Graffiti artists cite a systematic effort by the Sisi regime to wipe out all traces of the 2011 revolution
Less than a decade after Egypt’s 2011 revolution, Tahrir Square underwent a massive facelift. Starting in September 2019, authorities invested around 150 million Egyptian pounds ($9m) to remove all memories of rebellion. Buildings were repainted, hundreds of palm trees were planted, and a new centrepiece was installed: a towering, 3,500-year-old obelisk from the time of King Ramses II, along with four sphinxes from Luxor’s Karnak Temple.
Many residents saw these efforts for what they were – a clear attempt to bury the recent past. The uprooted antiquities aimed to draw public focus away from the square’s symbolic meaning, while the fresh coats of paint covered any remaining traces of the revolutionary murals and graffiti that had been daubed across building walls.
“Since 2013, there has been a systematic effort to erase all collective memory of the revolution, and graffiti played a major part of that,” Bahia Shehab, a Lebanese-Egyptian artist and historian, said.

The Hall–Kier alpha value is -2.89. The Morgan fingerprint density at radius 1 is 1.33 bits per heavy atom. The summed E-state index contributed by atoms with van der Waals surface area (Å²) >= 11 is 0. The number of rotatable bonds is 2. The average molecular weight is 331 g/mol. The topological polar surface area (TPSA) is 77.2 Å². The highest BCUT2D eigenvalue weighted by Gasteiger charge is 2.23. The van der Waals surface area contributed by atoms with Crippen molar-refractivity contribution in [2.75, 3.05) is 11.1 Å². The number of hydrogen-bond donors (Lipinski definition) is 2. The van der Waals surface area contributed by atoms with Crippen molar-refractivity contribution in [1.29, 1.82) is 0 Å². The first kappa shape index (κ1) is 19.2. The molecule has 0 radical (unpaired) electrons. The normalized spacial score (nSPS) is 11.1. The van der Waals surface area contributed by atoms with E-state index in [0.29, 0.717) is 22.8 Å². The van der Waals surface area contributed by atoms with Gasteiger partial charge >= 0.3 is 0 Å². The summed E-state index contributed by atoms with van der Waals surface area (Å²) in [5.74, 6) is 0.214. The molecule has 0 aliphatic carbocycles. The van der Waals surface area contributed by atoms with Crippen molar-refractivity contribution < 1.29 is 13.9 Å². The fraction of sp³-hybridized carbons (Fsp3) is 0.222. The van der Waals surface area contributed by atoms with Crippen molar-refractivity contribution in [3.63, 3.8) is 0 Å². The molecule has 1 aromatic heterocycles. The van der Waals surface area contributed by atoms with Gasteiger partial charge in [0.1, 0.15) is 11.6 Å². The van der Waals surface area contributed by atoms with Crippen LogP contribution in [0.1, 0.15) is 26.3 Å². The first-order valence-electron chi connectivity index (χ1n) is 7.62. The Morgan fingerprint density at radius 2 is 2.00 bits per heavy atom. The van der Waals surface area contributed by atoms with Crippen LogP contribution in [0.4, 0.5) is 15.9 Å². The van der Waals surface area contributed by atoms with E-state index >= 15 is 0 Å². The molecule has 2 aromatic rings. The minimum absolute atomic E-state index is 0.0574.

“[The graffiti] was a visual translation of how people were feeling … The streets were literally covered with our marks, and it gave us agency, and it gave us a feeling of belonging – and it made us feel as though the city was ours for a change.”
Today, the walls of Cairo that were once awash in colour remain largely blank. Shortly after the 2013 Egyptian coup, new legislation was implemented to criminalise graffiti with a maximum jail sentence of four years and a hefty fine. Iconic graffiti walls were knocked down. Artists were hounded from the streets, with many retreating into exile or landing in jail. It was almost as though the very act of remembering the revolution had been banned.
For 18 days starting on 25 January 2011, Tahrir (“Liberation”) Square was transformed into an epicentre of nationwide protests demanding systemic change. Instead of cars and traffic fumes, the square was choked with people raising their voices against the 30-year autocratic rule of then-President Hosni Mubarak. With colourful banners, murals and chants, protesters claimed the public space as their own, ultimately leading to Mubarak’s resignation on 11 February 2011.